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Homeless and landless in two generations: Averting the Māori housing disaster

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In Cram, F., Hutchings, J., & Smith, J. (Eds.), Kāinga Tahi, Kāinga Rua: Māori housing realities and aspirations. Bridget Williams Books., , 62-80

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This chapter examines the decline in Māori home ownership rates, which have dropped from 71% in 1936 to below 40%, contrasting sharply with the national average for Pākehā (70%).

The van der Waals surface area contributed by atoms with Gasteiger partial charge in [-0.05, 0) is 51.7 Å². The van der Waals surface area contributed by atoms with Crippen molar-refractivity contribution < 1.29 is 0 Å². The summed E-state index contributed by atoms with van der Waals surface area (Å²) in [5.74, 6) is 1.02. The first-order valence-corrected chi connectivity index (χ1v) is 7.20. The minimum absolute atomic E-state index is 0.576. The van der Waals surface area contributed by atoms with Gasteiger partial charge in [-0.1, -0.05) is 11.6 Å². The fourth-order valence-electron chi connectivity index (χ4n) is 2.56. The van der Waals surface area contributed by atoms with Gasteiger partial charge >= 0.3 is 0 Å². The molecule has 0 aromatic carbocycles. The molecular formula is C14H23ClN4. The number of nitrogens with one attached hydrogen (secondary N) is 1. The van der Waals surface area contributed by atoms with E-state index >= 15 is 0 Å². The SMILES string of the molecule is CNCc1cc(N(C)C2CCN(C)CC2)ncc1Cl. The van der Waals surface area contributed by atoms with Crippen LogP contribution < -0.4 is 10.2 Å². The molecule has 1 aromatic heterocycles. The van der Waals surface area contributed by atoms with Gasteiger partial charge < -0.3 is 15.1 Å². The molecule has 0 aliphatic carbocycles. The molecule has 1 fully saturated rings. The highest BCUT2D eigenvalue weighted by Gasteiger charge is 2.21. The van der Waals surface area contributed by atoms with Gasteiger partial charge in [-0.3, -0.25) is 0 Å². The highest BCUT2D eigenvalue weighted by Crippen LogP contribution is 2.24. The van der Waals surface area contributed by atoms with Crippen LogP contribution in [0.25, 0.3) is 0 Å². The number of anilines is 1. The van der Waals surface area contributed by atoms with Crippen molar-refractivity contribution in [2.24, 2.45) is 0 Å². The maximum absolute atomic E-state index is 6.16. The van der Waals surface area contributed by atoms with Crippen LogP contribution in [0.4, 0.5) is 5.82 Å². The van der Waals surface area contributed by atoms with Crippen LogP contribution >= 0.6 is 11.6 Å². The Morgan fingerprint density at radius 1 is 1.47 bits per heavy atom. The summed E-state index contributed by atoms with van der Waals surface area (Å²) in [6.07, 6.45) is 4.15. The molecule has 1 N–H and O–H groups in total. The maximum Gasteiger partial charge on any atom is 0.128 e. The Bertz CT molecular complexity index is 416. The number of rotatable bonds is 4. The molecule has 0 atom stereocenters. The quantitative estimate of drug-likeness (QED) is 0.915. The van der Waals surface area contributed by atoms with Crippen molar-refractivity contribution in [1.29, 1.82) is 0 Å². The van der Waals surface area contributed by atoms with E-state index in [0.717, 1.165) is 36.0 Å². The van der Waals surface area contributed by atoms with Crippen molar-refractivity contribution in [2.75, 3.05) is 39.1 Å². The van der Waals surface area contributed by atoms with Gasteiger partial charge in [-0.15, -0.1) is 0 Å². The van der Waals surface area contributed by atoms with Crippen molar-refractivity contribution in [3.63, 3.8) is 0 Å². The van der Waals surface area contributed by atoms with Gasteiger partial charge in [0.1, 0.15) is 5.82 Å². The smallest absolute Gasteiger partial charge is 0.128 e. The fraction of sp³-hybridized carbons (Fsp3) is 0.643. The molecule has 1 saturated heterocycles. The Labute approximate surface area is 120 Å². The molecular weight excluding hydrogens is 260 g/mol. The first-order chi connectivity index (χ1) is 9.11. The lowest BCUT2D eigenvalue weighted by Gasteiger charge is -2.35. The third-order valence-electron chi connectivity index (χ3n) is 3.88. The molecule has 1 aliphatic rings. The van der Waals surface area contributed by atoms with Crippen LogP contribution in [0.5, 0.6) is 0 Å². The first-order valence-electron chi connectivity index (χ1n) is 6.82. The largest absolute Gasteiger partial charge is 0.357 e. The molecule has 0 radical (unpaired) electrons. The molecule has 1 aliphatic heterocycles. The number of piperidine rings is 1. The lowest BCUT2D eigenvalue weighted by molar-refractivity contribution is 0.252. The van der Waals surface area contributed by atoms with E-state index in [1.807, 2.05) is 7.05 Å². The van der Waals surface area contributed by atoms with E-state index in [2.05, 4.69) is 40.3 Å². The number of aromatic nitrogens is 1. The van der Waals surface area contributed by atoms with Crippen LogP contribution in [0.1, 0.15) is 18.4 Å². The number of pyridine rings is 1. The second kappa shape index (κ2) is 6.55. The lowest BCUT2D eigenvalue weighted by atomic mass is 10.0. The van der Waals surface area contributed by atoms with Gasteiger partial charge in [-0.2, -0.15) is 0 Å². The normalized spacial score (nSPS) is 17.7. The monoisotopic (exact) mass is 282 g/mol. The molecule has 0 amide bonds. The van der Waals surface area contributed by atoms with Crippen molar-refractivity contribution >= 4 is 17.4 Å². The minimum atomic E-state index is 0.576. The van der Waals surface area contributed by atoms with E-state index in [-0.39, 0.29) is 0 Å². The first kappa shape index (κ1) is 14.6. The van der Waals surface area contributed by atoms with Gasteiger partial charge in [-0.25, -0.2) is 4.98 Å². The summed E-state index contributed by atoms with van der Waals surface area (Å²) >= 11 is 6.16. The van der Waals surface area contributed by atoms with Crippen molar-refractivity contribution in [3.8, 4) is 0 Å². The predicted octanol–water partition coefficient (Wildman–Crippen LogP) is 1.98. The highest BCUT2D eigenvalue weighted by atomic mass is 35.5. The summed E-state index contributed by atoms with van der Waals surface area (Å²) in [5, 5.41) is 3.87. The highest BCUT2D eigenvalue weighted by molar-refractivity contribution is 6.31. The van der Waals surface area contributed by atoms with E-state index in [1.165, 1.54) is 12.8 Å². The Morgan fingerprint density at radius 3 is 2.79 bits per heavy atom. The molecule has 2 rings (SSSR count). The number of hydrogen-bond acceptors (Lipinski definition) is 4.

As the authors state, if Māori home ownership continues to decline at the rate it has been falling since 1991 Māori will almost be entirely renters by 2061. It argues that the Māori housing crisis is primarily structural, rooted in historical and contemporary policies since colonisation. The authors note a number of factors including land loss, intergenerational poverty, mind colonisation, Māori land legislation, and neoliberalism, particularly the 1991 “Mother of all Budgets,” which exacerbated Māori unemployment and housing insecurity, resulting in the significant drop in Māori home ownership. As the report outlines, there are a number of causes of the Māori housing crisis, which is precipitating social and economic problems. This paper argues that two are fundamental: Māori losing their intergenerational capital base through colonisation and the neoliberal reforms of the 1980s and particularly 1990s. The first impoverished Māori and the second removed the supply side housing supports that were working to increase Māori home ownership rates and housing quality. The authors argue that state intervention in the market is required to reverse the trend and produce more homes, more efficiently, and at lower prices, while ensuring that Māori are able to access these homes through income related rents, direct lending, mentoring, support, and an accommodating public sector. It suggests interventions for reversing this trend, emphasising the need for a significant increase in state housing, alternative finance options, and regulatory reforms to support Māori homeownership and fulfil the government’s obligations under Te Tiriti o Waitangi. As the authors conclude, the interventions outlined in many ways reflect the need for a return to government housing policies and approaches that existed prior to 1991; albeit updated for current circumstances. However, as they state, such as shift is also dependent upon a return to values that recognises the role of government in providing housing security as a public good, which simultaneously generates direct and indirect economic and social advantages to individuals, whānau, communities and the country as a whole.

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